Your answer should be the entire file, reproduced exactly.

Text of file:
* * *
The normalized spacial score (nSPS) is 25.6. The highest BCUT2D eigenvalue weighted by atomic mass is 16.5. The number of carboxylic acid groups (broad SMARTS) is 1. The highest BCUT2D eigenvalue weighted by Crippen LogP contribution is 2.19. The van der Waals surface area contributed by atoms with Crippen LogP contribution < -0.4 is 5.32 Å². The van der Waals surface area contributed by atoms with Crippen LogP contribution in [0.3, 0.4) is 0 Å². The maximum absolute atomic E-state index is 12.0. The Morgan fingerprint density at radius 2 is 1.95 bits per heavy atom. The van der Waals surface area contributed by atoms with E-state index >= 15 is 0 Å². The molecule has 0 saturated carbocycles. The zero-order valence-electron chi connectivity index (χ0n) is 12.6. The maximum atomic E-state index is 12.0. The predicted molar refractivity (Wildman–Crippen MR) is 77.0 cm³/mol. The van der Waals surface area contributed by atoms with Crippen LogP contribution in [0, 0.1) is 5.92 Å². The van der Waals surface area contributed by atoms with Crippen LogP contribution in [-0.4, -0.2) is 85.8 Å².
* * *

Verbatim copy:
The normalized spacial score (nSPS) is 25.6. The highest BCUT2D eigenvalue weighted by atomic mass is 16.5. The number of carboxylic acid groups (broad SMARTS) is 1. The highest BCUT2D eigenvalue weighted by Crippen LogP contribution is 2.19. The van der Waals surface area contributed by atoms with Crippen LogP contribution < -0.4 is 5.32 Å². The van der Waals surface area contributed by atoms with Crippen LogP contribution in [0.3, 0.4) is 0 Å². The maximum absolute atomic E-state index is 12.0. The Morgan fingerprint density at radius 2 is 1.95 bits per heavy atom. The van der Waals surface area contributed by atoms with E-state index >= 15 is 0 Å². The molecule has 0 saturated carbocycles. The zero-order valence-electron chi connectivity index (χ0n) is 12.6. The maximum atomic E-state index is 12.0. The predicted molar refractivity (Wildman–Crippen MR) is 77.0 cm³/mol. The van der Waals surface area contributed by atoms with Crippen LogP contribution in [0, 0.1) is 5.92 Å². The van der Waals surface area contributed by atoms with Crippen LogP contribution in [-0.4, -0.2) is 85.8 Å².